On the sidelines

Last year, as you know, we pointed out a number of situations where we thought you could improve, and to your credit, a lot of them got addressed. Washington’s coaching situation was much better this season, and the results showed on the field (the team went from last place to the playoffs). Randy Waldrum won praise from his colleagues for his first year with expansion Houston. Paul Riley, a two-time Coach of the Year in WPS, returned to the sidelines in Portland. There were lot of places were the quality of coaching took a step forward.

More importantly, and this is something we weren’t anticipating last year, the competition among coaches is starting to get fierce. Laura Harvey’s really set a bar in Seattle. Vlatko Andonovski was Coach of the Year last year, but even he adjusted this year in Kansas City. Established names like Riley and Aaran Lines in Rochester are really being tested. They’re going to have to come stronger next season. That’s a good thing.

You can see in the trouble Riley and this year that your standard is higher. He was clearly the best coach in WPS, but in his first year in Portland, he came up short.

He’ll adjust. Lines will adjust. And the league will be much better for it. You’ve done a great job of pushing the envelope on the sidelines as well as one the field.

Grade: B+

source:
The Rose City Riveters have brought MLS-level fandom to Portland’s North End for the last two years. In 2014, the Thorns averaged a league-leading 13,352 fans per game. (AP Photo/Don Ryan, File)

In the stands, off the field

We knew this was going to be your biggest challenge, and honestly, there are still some situations that worry us. Sky Blue seems like a long-term challenge. Does that team have a place in a league that’s successful two, four, eight years from now? They’ve got significant hurdles.

Boston also has issues, both on the field and off, while Western New York took a hit at the turnstiles this season. Both of those clubs have established track records, but as the league moves forward, will they be able to move with it? Western New York has the resources to adjust. Does Boston?

Those are the worries. Other places, we see the progress. Chicago drew better than last year, as did Seattle. Like Kansas City, the Reign elected to get closer to the heart of their city to try to be more assessable. Hopefully, that pays off in the long run.

Portland, of course, is your standard, but it’s not realistic to expect other teams to draw that many fans. They’re a terrible barometer. We’re here to measure progress, not success. In that light, more teams are making progress, perhaps more than we saw in either WPS or the Women’s United Soccer Association. It’s not difficult to imagine most of these teams surviving beyond this World Cup/Olympics cycle.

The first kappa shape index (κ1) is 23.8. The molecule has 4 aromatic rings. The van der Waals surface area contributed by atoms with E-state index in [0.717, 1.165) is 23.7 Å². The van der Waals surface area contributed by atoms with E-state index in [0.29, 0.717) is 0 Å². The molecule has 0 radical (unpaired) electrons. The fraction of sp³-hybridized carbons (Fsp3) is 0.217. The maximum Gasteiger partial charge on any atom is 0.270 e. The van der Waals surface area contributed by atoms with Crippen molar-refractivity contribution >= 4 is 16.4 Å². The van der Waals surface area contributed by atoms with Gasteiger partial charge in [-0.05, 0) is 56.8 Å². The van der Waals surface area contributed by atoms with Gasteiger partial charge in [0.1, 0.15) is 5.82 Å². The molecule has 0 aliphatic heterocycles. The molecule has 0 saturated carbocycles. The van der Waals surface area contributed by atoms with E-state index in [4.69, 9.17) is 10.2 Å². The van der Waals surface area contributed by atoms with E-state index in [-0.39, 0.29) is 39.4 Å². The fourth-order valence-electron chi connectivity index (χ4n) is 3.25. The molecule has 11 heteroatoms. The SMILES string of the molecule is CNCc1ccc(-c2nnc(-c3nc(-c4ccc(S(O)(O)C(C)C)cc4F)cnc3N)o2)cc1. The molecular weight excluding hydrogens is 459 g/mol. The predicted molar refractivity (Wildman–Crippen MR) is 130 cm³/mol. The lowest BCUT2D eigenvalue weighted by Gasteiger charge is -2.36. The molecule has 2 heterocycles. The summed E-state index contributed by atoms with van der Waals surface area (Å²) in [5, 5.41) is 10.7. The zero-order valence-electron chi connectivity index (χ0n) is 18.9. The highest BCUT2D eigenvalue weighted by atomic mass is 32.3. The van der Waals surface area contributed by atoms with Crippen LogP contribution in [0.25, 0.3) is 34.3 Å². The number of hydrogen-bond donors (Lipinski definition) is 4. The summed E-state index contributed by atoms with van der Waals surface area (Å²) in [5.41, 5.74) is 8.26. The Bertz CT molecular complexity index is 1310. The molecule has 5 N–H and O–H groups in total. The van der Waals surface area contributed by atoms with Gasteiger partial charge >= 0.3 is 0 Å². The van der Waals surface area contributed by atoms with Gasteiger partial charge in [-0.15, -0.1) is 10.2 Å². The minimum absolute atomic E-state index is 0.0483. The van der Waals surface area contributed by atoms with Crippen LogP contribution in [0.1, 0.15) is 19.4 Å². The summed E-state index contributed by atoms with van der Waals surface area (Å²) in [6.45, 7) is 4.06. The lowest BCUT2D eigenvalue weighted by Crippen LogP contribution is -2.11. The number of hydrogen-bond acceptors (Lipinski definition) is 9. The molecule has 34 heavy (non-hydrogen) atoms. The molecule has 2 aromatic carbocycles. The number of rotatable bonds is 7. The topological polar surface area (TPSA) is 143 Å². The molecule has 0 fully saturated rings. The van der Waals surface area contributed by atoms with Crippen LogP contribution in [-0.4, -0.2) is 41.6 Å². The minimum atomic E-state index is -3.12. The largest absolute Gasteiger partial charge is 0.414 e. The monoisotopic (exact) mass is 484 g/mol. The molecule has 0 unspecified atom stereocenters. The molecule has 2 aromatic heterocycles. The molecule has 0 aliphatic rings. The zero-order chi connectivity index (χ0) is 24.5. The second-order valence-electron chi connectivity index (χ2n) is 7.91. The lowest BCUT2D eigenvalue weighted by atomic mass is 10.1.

Grade: B-

source:
The NWSL makes almost every game available via its YouTube channel, allowing hardcore fans to take in as much as their time allows.

In fans’ homes

Offering all the games for free on YouTube continues to work. And the fact that almost every club’s broadcasts improved this year? That certainly helped. Right now, giving people access to as much of your soccer as possible is paramount. In that regard, mission accomplished.

Obviously, the quality of the broadcasts can improve. For the most part, you’ve solved the technical issues this season, but that’s not enough. At some point, the broadcast quality has to match the level of play, and right now, it’s just not there. Your teams need to continue to find better talent to present their games, preferably ones that follow the whole league (not just the home team).

Houston did a great job this season. Between Sebastian Salazar and Jen Cooper, the Dash had a perfect combination of polish, knowledge, and ambition with its broadcast talent. You could tell Salazar, not necessarily known as a women’s soccer guy, treated the games as an opportunity. And Cooper rivaled Seattle’s Lesle Gallimore as the league’s most knowledgable color commentator. One year in, Houston’s broadcasts are the standard.

I know not every team has the resources to create that product, but that should be the goal. All the money your teams are saving on U.S. national team talent? They should be putting more of it into the broadcast.

Each game is a new opportunity to sell new fans on the league. Every team needs to approach their product with that urgency.

Grade: C

source: AP
Players who’ve used the NWSL as a platform to improve have yet to impact U.S. head coach Jill Ellis’s squad. (AP)

Supplying the national team